Saturday 17 December 2022

Advent 2022 - Fast Tracking #21


Today's Challenge: Fast from... all highly processed foods.

As a household we don't eat a great deal of highly processed food but as I said in my introductory post, virtually any foodstuff acquired in the supermarket has been processed in some way or other. To be 100% rigorous with this challenge one would more or less need to restrict oneself to food grown from scratch by oneself or foraged. At this time of year, the pickings would be very lean indeed so I've compromised by taking a more pragmatic approach that allows basic raw ingredients, processed for preservation and sale, but excludes anything composite or with a lot of extra ingredients added. I've also decided to allow any processing that is done by myself prior to consumption.

The only food that this immediately eliminates for me is the soya milk I drink in my tea first thing in the morning and last thing at night. I've tried to include as much home grown food as I can despite the time of year ie the frozen homegrown grape juice, bottled apple juice and sun-dried tomatoes. I tried to grow a tray or two of  micro-greens over the last couple of weeks but they haven't grown at all well on account of the bitter cold and the poor light levels so that's been a bit of a fail. The honeycomb is not home produced by me but it does come direct from a beekeeper a few miles away.  

For tea time I made some panforte di Siena which is a kind of Sienese Medieval energy bar really - a combination of dried figs, candied peel, raw nuts, spices and honey. Normally I save time by using at least some of the spices pre-ground but today I used all the spices whole and blitzed them together in the spice grinder - my considered verdict is that it was worth the trouble. This batch of panforte is probably the best I've come up with, so far.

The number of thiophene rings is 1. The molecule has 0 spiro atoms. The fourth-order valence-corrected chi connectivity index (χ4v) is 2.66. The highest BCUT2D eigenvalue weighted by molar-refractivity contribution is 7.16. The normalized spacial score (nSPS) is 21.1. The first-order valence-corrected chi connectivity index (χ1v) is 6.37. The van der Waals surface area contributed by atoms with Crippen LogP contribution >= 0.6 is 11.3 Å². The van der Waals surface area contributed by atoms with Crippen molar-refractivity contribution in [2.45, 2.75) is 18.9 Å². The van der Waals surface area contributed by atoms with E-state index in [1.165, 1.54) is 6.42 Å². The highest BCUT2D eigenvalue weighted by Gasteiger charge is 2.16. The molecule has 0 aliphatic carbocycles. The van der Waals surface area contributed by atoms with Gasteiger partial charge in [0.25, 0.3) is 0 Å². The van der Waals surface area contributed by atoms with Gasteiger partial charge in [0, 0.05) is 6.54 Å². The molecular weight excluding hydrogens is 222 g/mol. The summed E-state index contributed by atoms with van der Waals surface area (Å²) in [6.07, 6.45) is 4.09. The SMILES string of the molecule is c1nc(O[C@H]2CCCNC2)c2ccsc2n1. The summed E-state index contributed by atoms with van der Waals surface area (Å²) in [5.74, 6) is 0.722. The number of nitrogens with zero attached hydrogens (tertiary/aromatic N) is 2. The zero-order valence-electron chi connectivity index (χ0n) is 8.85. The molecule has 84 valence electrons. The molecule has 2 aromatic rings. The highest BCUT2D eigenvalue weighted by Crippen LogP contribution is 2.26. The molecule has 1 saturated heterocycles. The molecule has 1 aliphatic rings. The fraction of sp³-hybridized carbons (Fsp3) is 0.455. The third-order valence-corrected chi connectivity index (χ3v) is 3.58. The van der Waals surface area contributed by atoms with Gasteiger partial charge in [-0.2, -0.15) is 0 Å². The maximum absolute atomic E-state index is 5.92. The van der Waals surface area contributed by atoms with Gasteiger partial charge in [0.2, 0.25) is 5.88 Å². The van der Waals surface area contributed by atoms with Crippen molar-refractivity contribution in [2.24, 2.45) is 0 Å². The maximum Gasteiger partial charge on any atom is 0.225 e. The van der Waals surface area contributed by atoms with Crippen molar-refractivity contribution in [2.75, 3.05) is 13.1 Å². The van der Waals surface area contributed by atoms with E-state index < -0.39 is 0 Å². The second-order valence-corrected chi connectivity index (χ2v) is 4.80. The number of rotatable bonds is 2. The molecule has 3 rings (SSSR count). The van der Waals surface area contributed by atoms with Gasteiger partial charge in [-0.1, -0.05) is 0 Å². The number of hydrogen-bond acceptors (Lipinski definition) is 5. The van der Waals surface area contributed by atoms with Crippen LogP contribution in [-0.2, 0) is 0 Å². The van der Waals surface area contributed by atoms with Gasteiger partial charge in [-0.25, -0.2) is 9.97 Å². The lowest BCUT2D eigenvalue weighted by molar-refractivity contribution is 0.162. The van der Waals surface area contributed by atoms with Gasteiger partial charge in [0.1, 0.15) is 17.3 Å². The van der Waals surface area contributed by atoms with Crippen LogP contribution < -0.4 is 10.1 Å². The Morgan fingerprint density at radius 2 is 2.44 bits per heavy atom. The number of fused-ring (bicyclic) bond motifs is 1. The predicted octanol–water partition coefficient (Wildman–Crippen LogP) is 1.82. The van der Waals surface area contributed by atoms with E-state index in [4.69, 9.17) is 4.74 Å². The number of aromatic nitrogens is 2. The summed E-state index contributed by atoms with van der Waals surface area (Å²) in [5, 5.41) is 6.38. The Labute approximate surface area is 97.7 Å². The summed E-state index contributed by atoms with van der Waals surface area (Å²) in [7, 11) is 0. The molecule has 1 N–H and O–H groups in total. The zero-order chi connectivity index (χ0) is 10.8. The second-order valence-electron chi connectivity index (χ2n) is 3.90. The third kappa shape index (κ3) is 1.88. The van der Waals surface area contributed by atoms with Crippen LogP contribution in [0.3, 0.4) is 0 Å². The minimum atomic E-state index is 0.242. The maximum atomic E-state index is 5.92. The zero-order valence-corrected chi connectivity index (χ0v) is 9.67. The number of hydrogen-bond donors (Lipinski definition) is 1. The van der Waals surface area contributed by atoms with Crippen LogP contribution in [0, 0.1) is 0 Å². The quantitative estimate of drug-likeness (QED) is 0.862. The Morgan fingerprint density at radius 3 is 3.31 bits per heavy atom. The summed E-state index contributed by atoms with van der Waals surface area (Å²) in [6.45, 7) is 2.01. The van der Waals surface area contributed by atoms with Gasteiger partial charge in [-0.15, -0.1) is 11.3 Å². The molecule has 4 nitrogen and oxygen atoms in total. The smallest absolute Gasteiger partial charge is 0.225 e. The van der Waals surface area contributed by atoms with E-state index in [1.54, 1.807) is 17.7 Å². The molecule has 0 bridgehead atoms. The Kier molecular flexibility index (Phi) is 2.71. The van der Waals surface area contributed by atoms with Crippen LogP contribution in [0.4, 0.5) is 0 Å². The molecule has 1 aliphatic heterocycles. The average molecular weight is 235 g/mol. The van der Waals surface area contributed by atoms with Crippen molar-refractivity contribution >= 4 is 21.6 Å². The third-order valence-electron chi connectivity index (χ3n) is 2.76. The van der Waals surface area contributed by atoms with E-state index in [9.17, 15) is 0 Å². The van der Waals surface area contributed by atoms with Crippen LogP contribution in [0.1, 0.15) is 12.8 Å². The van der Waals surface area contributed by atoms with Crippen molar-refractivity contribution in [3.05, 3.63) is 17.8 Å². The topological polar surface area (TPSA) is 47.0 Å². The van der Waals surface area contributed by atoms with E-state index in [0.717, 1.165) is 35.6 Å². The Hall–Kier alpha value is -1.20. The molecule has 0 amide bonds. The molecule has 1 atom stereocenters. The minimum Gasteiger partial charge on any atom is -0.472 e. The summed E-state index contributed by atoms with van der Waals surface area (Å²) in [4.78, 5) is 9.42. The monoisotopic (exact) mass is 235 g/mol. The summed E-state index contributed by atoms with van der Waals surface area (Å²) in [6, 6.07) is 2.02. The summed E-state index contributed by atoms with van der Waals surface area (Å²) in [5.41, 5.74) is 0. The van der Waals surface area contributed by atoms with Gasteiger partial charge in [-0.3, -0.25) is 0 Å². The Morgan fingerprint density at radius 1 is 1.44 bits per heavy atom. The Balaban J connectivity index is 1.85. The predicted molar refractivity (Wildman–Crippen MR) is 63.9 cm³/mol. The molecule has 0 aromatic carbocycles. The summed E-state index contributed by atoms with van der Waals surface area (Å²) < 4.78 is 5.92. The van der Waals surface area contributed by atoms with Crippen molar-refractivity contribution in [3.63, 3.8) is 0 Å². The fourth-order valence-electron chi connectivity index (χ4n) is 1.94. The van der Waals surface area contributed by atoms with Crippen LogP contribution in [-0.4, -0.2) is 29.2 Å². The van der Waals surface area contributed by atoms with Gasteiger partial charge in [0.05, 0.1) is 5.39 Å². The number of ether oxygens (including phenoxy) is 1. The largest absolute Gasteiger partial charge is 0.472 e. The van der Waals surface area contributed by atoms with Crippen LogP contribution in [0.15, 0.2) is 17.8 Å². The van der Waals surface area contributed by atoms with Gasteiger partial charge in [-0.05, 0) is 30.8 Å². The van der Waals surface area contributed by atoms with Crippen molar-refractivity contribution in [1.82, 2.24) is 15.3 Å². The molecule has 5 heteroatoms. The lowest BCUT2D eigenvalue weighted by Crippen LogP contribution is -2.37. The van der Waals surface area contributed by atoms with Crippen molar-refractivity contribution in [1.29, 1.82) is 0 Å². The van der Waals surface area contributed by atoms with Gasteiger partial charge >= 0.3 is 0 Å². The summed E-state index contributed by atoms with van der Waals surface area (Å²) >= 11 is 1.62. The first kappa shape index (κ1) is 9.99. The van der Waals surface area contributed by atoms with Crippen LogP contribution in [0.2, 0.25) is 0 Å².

Spices for panforte clockwise from top left - aniseed, blades of mace, cloves, black peppercorns, nutmeg, cinnamon stick, coriander seeds and in the centre, grains of Paradise (a type of scented peppercorn)

I quite often make panforte at Christmastime - the mixture divides neatly into two 20cm tins - I usually keep one to eat and give the other away. It's a straightforward recipe, easy to package and keeps very well. I like it with a cup of tea at the end of the day or with a tiny glass of some liqueur or other, at the end of a winter meal. 

I bake each round on a disc of rice paper  to make it easy to extract from the tin and put another rice paper disc on top as it's quite sticky and this makes it easier to cut and eat. 

The trick with panforte, I've found, is not to cook it at too high a temperature or for too long as this is what can make it tough and over-chewy which is not nearly so nice. I use a version of Felicity Cloake's 'perfect panforte' recipe from The Guardian here but only cook it at 150 ℃ for about 25 minutes. It goes without saying that you need good quality dried figs - soft ones - and ideally, homemade candied peel, not those nasty tubs of dry, pre-cut stuff. You can use whatever nuts you like. I tend to use just almonds - raw almonds and some ground ones as well for cohesion. You can also vary the spices a bit depending on your personal taste. Tradition stipulates that the recipe should contain at least seventeen ingredients - one for each of the seventeen 'contrade', or 'districts', of Siena.

black tea
frozen raw home-grown grape juice (defrosted)
an orange
oatcakes with raw honeycomb

yoghurt cheese, sourdough crackers
mango with lime zest and juice

black tea
panforte di Siena

potatoes baked in their jackets with watercress, sun-dried home-grown tomatoes and toasted walnut salad 
whole pears poached in home-pressed apple juice with whole star anise, a piece of vanilla pod and raw honey

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